Mortality Rates Drop Dramatically with Wider Use of Anticoagulants

New Formulations Might Be More Effective

By Annette M. Boyle

Lt. Col. Andrew P. Cap, MD, PhD, FACP

Lt. Col. Andrew P. Cap, MD, PhD, FACP

BETHESDA, MD – In the last 50 years, the use of anticoagulants has transformed mortality rates for deep vein thrombosis (DVT), pulmonary embolism (PE) and atrial fibrillation, and new anticoagulants and recommendations for use may save even more lives in the next few years.

“Improved diagnostics (CT scan) and effective treatments have greatly reduced mortality risk associated with venous thromboembolism,” according to a statement provided to U.S. Medicine by Lt. Col. Andrew P. Cap, MD, PhD, FACP, chief of blood research at the U.S. Army Institute of Surgical Research, associate professor of medicine at the Uniformed Services University and staff hematologist-oncologist at the San Antonio Military Medical Center, and Lt. Col. Todd Villines, MD, cardiology consultant to the Army Surgeon General and professor of medicine at the Uniformed Services University.

The first randomized controlled trial documenting any benefit of anticoagulation was published during the 1960s. In the following two decades, the risk of fatal pulmonary embolism from untreated DVT was about 16%. Today, treatment with anticoagulants has reduced the risk to less than 1%. The risk of death from unrecognized or untreated PE in the 1960s and 1970s has been estimated to be 30% to 65%, compared to current rates of about 2%.1

While anticoagulants were first used in DVT/PE, usage in other conditions has also achieved significant improvements in mortality rates. “The use of anticoagulation for the prevention of stroke and systemic embolism in patients with atrial fibrillation has been shown to dramatically reduce subsequent risk of cardioembolic events by more than 60%,” Villines and Cap said.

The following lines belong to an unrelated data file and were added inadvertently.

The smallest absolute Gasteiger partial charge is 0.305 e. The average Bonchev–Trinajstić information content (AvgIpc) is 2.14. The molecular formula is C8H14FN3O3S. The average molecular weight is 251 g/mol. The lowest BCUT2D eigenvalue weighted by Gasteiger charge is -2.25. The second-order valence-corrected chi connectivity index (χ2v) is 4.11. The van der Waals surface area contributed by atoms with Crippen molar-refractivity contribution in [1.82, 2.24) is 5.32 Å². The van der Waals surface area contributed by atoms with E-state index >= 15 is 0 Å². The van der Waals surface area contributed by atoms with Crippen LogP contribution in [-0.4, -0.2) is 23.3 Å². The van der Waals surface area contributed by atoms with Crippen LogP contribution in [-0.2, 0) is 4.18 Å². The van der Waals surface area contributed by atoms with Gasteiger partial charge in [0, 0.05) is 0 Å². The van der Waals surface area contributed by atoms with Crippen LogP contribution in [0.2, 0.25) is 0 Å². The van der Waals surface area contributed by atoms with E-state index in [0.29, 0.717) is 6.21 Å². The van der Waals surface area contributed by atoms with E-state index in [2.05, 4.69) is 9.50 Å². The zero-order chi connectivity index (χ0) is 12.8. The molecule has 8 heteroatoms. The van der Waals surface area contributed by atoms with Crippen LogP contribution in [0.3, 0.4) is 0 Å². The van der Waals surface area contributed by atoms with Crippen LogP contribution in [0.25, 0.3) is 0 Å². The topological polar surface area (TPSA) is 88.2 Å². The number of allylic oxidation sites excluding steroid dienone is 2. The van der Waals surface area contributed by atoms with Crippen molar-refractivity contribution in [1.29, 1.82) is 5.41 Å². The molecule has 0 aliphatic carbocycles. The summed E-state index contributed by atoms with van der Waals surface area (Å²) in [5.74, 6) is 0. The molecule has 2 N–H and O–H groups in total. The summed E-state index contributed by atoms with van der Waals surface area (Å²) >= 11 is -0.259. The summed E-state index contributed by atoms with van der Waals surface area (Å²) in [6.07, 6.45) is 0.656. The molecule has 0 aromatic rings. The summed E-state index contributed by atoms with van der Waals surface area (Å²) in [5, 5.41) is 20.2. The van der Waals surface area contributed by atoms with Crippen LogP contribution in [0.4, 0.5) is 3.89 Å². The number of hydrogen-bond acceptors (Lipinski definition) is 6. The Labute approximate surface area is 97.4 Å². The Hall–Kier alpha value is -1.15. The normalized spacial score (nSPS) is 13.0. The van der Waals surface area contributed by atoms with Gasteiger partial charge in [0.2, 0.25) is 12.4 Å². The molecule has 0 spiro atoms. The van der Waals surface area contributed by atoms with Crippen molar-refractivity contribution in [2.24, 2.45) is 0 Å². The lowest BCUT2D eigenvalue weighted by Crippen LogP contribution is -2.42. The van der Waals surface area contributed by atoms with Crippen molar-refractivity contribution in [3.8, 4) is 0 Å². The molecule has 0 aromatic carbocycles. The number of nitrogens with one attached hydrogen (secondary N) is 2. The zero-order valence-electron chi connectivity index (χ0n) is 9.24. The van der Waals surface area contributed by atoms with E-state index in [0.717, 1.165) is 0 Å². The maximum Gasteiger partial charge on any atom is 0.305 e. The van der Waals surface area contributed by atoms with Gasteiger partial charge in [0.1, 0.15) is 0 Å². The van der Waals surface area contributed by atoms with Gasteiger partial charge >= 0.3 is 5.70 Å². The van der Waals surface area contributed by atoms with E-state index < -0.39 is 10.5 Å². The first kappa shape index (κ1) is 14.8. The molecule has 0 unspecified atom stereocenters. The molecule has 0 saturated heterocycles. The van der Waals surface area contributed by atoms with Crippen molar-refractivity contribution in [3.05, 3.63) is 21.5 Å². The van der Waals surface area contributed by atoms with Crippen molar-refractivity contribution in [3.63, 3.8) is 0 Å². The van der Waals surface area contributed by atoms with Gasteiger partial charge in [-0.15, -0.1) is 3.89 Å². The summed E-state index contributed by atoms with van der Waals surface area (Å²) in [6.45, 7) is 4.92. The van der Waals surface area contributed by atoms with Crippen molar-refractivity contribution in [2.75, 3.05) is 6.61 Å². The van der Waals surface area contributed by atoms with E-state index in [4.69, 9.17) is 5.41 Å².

For those in the military, warfarin, the first and for years the only anticoagulant, was a double-edged sword. Using it saved lives; needing it ended careers.

Lt. Col. Todd Villines, MD

Lt. Col. Todd Villines, MD

“In a conscript Army, most soldiers with thrombotic disorders or other conditions requiring long-term anticoagulation would have been separated from service,” Cap and Villines said.

The situation is not as black and white today. While the need for long-term anticoagulation will still frequently trigger a medical board to determine fitness for continued service, as anticoagulated patients are generally considered nondeployable, other circumstances might allow a soldier to receive anticoagulants and stay in the service.

“Over the course of the last decade of conflict in Southwest Asia, many active-duty servicemembers have been treated for trauma-related DVT/PE. The duration of anticoagulation for most of these patients is three to six months and this duration of therapy does not trigger a medical board,” Villines and Cap noted.


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